NC Arboretum in Asheville, NC

Winter Weather - Winter Storm Database

Started: 13:00 (EST) March 1st, 2009
Ended: 10:00 (EST) March 2nd, 2009
Rain changed to snow during the early evening across portions of the foothills and the western Piedmont of North Carolina. Snow became heavy at times throughout the evening, and up to 4 inches had accumulated across the area by 10 pm. Snow, heavy at times and accompanied by occasional lightning, continued into the late evening and early overnight hours. By the time the snow tapered off, accumulations of 3-6 inches were common across the area. However, localized amounts of up to 9 inches were reported, especially along a corridor extending from Shelby to Hickory. The heavy wet snow caused quite a few trees and power lines to fall, resulting in numerous power outages. Some structures received minor to moderate roof damage due to the weight of the snow. Some customers were without power for several days. A tree fell on the library in Belmont, NC, causing damage to the roof. Numerous traffic accidents also occurred.


Snow accumulations were generally stratified from northwest to southeast primarily because of the temperature distribution in the lower portions of the atmosphere and the placement of the greatest forcing for ascent. Outside of the mountains where 12 inches or more of snow was reported, the heaviest snowfall amounts of 6-10 inches fell in a discontinuous band running from west of Charlotte to west of Greensboro. An average of 2 to 4 inches of snow fell across the eastern portions of the Piedmont and an inch or less fell in the Coastal Plain. Across central North Carolina, the greatest snowfall reports were of 7 inches in Person County. Snow accumulations generally decreased from west to east with 4-6 inches of snow in the Triad, 2-4 inches along the U.S. Highway 1 corridor and a Trace to 2 inches falling along the I-95 corridor. Officially, the RDU airport measured 3.2 inches of snow and Greensboro had 5.7 inches.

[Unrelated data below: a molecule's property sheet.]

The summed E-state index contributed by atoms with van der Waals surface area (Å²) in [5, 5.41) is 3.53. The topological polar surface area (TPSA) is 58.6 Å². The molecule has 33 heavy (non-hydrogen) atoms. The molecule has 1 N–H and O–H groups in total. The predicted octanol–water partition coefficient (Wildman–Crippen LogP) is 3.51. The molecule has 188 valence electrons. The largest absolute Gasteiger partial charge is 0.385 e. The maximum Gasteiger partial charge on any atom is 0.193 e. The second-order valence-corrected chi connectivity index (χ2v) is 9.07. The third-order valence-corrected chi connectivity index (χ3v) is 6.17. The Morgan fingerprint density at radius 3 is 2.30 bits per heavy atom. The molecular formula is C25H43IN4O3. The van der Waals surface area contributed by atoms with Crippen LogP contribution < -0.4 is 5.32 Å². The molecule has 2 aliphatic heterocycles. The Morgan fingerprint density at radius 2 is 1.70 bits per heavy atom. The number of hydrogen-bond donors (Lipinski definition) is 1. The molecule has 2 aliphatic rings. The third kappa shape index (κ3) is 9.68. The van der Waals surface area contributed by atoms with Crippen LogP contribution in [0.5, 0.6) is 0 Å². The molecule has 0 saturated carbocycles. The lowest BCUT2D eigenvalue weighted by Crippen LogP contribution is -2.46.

Injuries High Property
High Crop
Deaths Low Property
Low Crop
National Weather Service Analysis

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